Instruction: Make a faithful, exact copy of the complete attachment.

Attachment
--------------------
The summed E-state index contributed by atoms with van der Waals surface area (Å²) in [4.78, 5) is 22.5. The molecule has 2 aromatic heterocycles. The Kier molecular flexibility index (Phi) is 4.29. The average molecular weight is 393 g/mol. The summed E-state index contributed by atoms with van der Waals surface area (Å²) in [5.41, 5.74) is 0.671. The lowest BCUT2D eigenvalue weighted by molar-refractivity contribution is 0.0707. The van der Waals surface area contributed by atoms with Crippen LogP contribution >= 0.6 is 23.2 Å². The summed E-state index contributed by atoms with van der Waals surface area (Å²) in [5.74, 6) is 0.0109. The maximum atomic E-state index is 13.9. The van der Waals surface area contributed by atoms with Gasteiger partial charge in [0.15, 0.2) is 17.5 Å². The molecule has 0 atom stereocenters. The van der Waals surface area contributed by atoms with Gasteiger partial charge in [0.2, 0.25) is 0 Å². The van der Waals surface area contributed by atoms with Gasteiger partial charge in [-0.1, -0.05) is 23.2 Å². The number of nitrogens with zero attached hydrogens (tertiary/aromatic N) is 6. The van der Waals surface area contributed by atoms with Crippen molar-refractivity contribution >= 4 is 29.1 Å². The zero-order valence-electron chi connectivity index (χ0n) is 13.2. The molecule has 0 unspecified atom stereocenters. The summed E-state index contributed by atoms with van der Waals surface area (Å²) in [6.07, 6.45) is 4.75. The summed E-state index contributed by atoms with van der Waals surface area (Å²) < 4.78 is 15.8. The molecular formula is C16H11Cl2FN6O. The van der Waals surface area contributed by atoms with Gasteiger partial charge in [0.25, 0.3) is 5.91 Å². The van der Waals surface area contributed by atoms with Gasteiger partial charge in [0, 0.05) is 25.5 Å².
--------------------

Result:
The summed E-state index contributed by atoms with van der Waals surface area (Å²) in [4.78, 5) is 22.5. The molecule has 2 aromatic heterocycles. The Kier molecular flexibility index (Phi) is 4.29. The average molecular weight is 393 g/mol. The summed E-state index contributed by atoms with van der Waals surface area (Å²) in [5.41, 5.74) is 0.671. The lowest BCUT2D eigenvalue weighted by molar-refractivity contribution is 0.0707. The van der Waals surface area contributed by atoms with Crippen LogP contribution >= 0.6 is 23.2 Å². The summed E-state index contributed by atoms with van der Waals surface area (Å²) in [5.74, 6) is 0.0109. The maximum atomic E-state index is 13.9. The van der Waals surface area contributed by atoms with Gasteiger partial charge in [0.15, 0.2) is 17.5 Å². The molecule has 0 atom stereocenters. The van der Waals surface area contributed by atoms with Gasteiger partial charge in [0.2, 0.25) is 0 Å². The van der Waals surface area contributed by atoms with Gasteiger partial charge in [-0.1, -0.05) is 23.2 Å². The number of nitrogens with zero attached hydrogens (tertiary/aromatic N) is 6. The van der Waals surface area contributed by atoms with Crippen molar-refractivity contribution >= 4 is 29.1 Å². The zero-order valence-electron chi connectivity index (χ0n) is 13.2. The molecule has 0 unspecified atom stereocenters. The summed E-state index contributed by atoms with van der Waals surface area (Å²) in [6.07, 6.45) is 4.75. The summed E-state index contributed by atoms with van der Waals surface area (Å²) < 4.78 is 15.8. The molecular formula is C16H11Cl2FN6O. The van der Waals surface area contributed by atoms with Gasteiger partial charge in [0.25, 0.3) is 5.91 Å². The van der Waals surface area contributed by atoms with Gasteiger partial charge in [0, 0.05) is 25.5 Å².